When I was born in 1963 there were fewer than 500 breeding pairs of Bald Eagles in the lower 48 states. Contrast that to the estimated 100,000 breeding pairs that existed when the bald eagle was made our national symbol in 1782. That dramatic decline helps explain why, when I was growing up, bald eagle sightings in Kansas were rare if not unheard of. All that has changed. The U.S. Fish and Wildlife Service estimated there were nearly 10,000 nesting pairs of bald eagles in the lower 48 in 2006.
The image above was taken in Franklin County, Kansas this past January near the Mari des Cygnes River. At the time the image was taken there were roughly 30 adult and sub-adult bald eagles congregated along the same stretch of river. In 2013 I photographed more than 80 eagles gathered along the Kansas River near Kansas City. For a kid that grew up without ever seeing an eagle, outside of magazines and the Mutual of Omaha’s Wild Kingdom, it is a dream come true.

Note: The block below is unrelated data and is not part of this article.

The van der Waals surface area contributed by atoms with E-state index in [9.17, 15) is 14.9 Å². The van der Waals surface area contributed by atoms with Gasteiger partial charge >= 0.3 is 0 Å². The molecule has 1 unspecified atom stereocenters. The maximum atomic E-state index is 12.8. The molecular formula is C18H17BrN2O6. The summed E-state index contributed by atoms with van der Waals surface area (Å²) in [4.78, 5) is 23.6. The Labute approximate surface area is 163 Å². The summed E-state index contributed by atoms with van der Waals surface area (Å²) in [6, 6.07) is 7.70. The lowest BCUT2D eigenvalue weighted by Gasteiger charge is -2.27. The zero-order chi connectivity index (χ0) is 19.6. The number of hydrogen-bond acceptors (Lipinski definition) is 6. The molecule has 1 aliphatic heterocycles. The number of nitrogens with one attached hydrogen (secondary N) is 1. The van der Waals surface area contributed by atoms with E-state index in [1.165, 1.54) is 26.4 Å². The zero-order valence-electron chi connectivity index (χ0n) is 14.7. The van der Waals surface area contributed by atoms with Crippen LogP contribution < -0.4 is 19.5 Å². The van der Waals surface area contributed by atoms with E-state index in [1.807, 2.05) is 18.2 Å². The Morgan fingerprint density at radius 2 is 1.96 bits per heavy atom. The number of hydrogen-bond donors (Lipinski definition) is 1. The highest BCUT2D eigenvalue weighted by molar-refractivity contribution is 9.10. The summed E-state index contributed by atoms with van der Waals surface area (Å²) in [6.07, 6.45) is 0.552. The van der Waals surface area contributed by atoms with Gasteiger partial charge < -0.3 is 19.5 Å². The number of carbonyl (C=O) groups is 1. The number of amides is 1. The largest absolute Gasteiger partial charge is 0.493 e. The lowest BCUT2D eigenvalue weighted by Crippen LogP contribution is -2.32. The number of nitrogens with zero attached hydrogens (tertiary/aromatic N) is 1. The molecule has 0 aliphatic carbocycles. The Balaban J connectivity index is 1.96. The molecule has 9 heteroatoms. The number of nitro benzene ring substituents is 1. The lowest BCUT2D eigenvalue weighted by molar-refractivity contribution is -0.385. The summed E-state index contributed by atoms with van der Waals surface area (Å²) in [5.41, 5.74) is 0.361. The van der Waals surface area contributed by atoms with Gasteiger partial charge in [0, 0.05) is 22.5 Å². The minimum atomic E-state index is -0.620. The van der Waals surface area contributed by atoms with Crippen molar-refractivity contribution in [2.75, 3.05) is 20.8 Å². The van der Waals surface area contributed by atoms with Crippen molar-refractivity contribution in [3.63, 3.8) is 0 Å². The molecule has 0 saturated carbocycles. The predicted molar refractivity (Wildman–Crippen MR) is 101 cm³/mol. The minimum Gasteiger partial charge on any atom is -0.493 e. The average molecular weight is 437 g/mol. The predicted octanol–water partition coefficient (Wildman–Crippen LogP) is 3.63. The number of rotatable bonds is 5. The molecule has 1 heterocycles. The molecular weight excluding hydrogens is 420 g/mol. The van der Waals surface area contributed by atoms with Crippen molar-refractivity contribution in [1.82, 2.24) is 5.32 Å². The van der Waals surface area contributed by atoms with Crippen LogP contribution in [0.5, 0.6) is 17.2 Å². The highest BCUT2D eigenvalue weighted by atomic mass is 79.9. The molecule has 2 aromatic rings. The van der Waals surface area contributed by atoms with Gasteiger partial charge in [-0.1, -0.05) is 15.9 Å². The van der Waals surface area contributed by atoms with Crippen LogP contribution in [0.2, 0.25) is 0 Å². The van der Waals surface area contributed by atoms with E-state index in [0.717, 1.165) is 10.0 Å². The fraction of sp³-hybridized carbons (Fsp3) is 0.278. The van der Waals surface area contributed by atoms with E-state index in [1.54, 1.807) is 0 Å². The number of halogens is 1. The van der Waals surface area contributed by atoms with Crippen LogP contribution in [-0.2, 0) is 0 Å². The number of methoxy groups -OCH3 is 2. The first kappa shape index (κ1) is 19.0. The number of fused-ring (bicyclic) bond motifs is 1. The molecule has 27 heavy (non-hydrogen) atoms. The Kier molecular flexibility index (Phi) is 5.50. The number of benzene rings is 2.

Credit for the recovery can be attributed to several steps taken over the years including: (1) we made it illegal to shoot them, (2) we protected nest sites, (3) we cleaned up the water quality of our lakes and rivers, (4) we banned the pesticide DDT. There are other factors involved in the recovery, as well, but the bottom line is a successful recovery of an iconic bird species. The fact that the recovery was accomplished during my lifetime makes it extra special for me.